Randall Kenan teaching at UNC Chapel Hill. Photograph by Jim White

As in all of my upper-level literature courses, I have five primary skills I design my assessments around: active reading, argumentation, communication, ownership of ideas, and collaboration. It was the last skill, collaboration, that I felt would suffer the most in an asynchronous online course. So much of Kenan’s writing is predicated on the idea of community that I was afraid the students’ relative isolation would negatively impact their engagement with his work, that they would miss the opportunity to experience his fiction as part of a community of readers. I thus decided to make three of their five primary assessments collaborative. The first of these collaborative assignments was a group chat, using an app all students had access to. The chat was informal and was not limited to a discussion of the readings. The second was a group annotation of secondary readings using Hypothesis®, a tool available through our learning management system. The final collaborative assessment was the group reading notes. I provided a link each week to a Google document and required students to make at least five reading notes per week. It was in this space that the real work of the course happened.  

The students produced over eighty single-space pages of notes, conversation, analysis, and insight. At sixty thousand words, they had written a book. And because our class read all of A Visitation of Spirits, Let the Dead Bury their Dead, and If I Had Two Wings, they were often writing about stories that have been slighted or ignored by other literary critics. With the students’ permission, we share here excerpts from that document. I and the graduate students in the course – Kyrsten Householder, Oakley Montgomery, and Cheylon Woods – have chosen portions that we feel exemplify the conversations that were happening, present particularly insightful and significant readings of familiar texts, or focus on Kenan’s new and lesser-known stories. While there was a lot of conversation about, for example, “Clarence and the Dead” and “Foundations of the Earth,” we have limited the amount of space we give to those discussions as those stories are already so often taught, and we wanted to inspire our readers to add other works to their repertoire.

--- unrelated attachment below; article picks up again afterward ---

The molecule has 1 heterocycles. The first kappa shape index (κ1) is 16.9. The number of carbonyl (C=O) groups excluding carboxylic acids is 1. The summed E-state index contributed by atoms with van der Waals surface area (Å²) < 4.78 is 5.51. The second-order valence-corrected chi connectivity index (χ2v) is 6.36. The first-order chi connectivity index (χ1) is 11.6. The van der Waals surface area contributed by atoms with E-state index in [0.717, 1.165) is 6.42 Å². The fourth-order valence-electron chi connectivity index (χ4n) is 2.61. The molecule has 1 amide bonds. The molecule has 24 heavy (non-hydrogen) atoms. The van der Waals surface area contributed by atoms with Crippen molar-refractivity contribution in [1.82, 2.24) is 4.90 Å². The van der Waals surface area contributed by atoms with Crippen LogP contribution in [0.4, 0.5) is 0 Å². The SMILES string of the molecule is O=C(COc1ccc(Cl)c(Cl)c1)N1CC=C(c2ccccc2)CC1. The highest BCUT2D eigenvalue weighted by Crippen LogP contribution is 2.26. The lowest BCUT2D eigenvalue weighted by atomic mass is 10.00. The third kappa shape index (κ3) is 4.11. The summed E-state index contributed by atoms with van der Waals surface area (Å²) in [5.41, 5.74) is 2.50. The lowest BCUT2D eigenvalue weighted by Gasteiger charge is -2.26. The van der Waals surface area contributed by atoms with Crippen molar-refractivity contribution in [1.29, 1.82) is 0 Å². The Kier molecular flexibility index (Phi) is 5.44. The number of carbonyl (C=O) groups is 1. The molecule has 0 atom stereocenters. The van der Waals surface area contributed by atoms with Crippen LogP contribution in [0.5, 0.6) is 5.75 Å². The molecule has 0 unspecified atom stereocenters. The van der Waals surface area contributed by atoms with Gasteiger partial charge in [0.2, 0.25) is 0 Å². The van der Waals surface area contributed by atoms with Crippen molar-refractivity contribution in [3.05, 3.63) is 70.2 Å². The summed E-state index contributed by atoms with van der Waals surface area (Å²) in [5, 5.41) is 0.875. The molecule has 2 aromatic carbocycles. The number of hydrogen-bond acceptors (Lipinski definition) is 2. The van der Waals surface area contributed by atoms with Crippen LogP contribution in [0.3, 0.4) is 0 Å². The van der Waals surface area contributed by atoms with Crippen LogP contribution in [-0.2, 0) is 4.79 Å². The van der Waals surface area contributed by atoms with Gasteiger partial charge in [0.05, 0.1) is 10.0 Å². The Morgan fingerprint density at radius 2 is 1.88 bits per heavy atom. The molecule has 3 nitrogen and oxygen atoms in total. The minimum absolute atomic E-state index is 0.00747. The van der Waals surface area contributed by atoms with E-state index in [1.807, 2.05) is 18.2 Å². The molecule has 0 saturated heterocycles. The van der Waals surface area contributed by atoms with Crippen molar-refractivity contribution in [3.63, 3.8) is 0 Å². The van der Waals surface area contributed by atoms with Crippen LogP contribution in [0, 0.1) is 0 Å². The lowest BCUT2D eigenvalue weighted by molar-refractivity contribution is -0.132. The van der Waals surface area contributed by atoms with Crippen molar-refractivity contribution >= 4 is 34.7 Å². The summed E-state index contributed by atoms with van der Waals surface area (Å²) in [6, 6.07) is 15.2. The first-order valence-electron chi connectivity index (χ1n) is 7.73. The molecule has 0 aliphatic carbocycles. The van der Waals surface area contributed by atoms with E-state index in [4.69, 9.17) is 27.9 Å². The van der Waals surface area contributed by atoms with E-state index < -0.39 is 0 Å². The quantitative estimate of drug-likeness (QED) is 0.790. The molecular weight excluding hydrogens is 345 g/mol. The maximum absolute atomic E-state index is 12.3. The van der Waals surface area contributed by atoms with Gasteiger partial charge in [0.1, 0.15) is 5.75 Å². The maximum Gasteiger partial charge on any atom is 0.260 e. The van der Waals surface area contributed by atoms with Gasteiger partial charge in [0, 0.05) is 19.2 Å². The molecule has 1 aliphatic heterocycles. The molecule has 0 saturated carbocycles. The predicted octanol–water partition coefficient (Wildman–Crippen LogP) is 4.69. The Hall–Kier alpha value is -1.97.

The notes themselves are edited for length, clarity, spelling, and occasionally style, and the students identified by name in the document have all given permission for their names to appear. Each week begins with a list of readings, followed by a portion of that week’s notes with short descriptive headings signaling the primary topics of that section. Included is the course syllabus, with the course’s student learning outcomes, weekly readings, assignments, and journal prompts. 

The group reading notes, I believe, present a rich resource for anyone teaching the fiction of Randall Kenan and a look at how readers encounter Kenan for the first time. I hope that I have done justice not only to the work of Kenan as a writer and teacher, but also to the students at the University of Louisiana at Lafayette who so fully immersed themselves in his world.